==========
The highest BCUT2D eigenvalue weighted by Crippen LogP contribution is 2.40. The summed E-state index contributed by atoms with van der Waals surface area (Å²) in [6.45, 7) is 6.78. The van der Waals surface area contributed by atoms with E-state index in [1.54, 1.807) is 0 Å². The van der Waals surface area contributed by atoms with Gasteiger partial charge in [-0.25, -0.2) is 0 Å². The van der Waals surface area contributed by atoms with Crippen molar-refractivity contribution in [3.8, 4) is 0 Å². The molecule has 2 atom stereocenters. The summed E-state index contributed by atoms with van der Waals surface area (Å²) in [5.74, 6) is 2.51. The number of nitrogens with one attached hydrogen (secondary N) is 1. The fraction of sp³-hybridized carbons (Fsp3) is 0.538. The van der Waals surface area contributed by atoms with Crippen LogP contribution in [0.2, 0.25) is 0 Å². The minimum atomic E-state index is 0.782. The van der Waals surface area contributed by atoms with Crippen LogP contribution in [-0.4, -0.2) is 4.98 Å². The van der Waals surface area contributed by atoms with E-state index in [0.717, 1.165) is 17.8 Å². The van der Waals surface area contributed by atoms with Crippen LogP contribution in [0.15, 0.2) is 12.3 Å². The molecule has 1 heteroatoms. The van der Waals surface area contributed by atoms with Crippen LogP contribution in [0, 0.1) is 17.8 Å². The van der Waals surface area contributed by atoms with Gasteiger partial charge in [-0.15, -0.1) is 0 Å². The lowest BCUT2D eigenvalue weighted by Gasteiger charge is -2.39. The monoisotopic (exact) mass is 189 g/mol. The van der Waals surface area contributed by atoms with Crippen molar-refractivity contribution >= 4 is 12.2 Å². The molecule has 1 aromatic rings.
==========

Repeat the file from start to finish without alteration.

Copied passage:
The highest BCUT2D eigenvalue weighted by Crippen LogP contribution is 2.40. The summed E-state index contributed by atoms with van der Waals surface area (Å²) in [6.45, 7) is 6.78. The van der Waals surface area contributed by atoms with E-state index in [1.54, 1.807) is 0 Å². The van der Waals surface area contributed by atoms with Gasteiger partial charge in [-0.25, -0.2) is 0 Å². The van der Waals surface area contributed by atoms with Crippen molar-refractivity contribution in [3.8, 4) is 0 Å². The molecule has 2 atom stereocenters. The summed E-state index contributed by atoms with van der Waals surface area (Å²) in [5.74, 6) is 2.51. The number of nitrogens with one attached hydrogen (secondary N) is 1. The fraction of sp³-hybridized carbons (Fsp3) is 0.538. The van der Waals surface area contributed by atoms with Crippen LogP contribution in [0.2, 0.25) is 0 Å². The minimum atomic E-state index is 0.782. The van der Waals surface area contributed by atoms with Crippen LogP contribution in [-0.4, -0.2) is 4.98 Å². The van der Waals surface area contributed by atoms with E-state index in [0.717, 1.165) is 17.8 Å². The van der Waals surface area contributed by atoms with Crippen LogP contribution in [0.15, 0.2) is 12.3 Å². The molecule has 1 heteroatoms. The van der Waals surface area contributed by atoms with Crippen LogP contribution in [0, 0.1) is 17.8 Å². The van der Waals surface area contributed by atoms with Gasteiger partial charge in [-0.15, -0.1) is 0 Å². The lowest BCUT2D eigenvalue weighted by Gasteiger charge is -2.39. The monoisotopic (exact) mass is 189 g/mol. The van der Waals surface area contributed by atoms with Crippen molar-refractivity contribution >= 4 is 12.2 Å². The molecule has 1 aromatic rings.